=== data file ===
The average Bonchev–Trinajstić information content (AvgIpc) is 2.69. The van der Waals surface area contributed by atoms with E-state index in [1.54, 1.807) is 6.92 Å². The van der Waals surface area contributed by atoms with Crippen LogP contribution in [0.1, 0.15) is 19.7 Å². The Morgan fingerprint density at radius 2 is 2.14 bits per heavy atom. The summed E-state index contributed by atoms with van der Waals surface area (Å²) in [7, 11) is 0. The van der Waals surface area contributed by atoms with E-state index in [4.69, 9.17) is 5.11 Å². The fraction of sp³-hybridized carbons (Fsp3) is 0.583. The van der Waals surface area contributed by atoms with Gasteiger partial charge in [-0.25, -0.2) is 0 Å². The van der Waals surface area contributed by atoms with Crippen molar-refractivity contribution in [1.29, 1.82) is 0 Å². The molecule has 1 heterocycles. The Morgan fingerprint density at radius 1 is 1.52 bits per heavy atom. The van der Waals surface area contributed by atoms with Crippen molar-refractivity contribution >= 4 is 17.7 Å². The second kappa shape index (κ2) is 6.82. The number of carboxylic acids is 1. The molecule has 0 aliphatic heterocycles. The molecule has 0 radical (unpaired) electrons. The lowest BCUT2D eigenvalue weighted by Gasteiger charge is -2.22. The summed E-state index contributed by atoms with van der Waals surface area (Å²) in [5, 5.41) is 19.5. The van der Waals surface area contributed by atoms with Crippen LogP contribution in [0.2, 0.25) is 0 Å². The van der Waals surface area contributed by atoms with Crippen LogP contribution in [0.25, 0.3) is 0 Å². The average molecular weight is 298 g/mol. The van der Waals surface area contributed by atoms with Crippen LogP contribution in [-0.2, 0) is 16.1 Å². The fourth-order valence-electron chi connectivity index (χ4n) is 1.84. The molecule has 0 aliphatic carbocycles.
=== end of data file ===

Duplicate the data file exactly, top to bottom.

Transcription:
The average Bonchev–Trinajstić information content (AvgIpc) is 2.69. The van der Waals surface area contributed by atoms with E-state index in [1.54, 1.807) is 6.92 Å². The van der Waals surface area contributed by atoms with Crippen LogP contribution in [0.1, 0.15) is 19.7 Å². The Morgan fingerprint density at radius 2 is 2.14 bits per heavy atom. The summed E-state index contributed by atoms with van der Waals surface area (Å²) in [7, 11) is 0. The van der Waals surface area contributed by atoms with E-state index in [4.69, 9.17) is 5.11 Å². The fraction of sp³-hybridized carbons (Fsp3) is 0.583. The van der Waals surface area contributed by atoms with Gasteiger partial charge in [-0.25, -0.2) is 0 Å². The van der Waals surface area contributed by atoms with Crippen molar-refractivity contribution in [1.29, 1.82) is 0 Å². The molecule has 1 heterocycles. The Morgan fingerprint density at radius 1 is 1.52 bits per heavy atom. The van der Waals surface area contributed by atoms with Crippen molar-refractivity contribution >= 4 is 17.7 Å². The second kappa shape index (κ2) is 6.82. The number of carboxylic acids is 1. The molecule has 0 aliphatic heterocycles. The molecule has 0 radical (unpaired) electrons. The lowest BCUT2D eigenvalue weighted by Gasteiger charge is -2.22. The summed E-state index contributed by atoms with van der Waals surface area (Å²) in [5, 5.41) is 19.5. The van der Waals surface area contributed by atoms with Crippen LogP contribution in [0.2, 0.25) is 0 Å². The van der Waals surface area contributed by atoms with Crippen LogP contribution in [0.25, 0.3) is 0 Å². The average molecular weight is 298 g/mol. The van der Waals surface area contributed by atoms with Crippen LogP contribution in [-0.2, 0) is 16.1 Å². The fourth-order valence-electron chi connectivity index (χ4n) is 1.84. The molecule has 0 aliphatic carbocycles.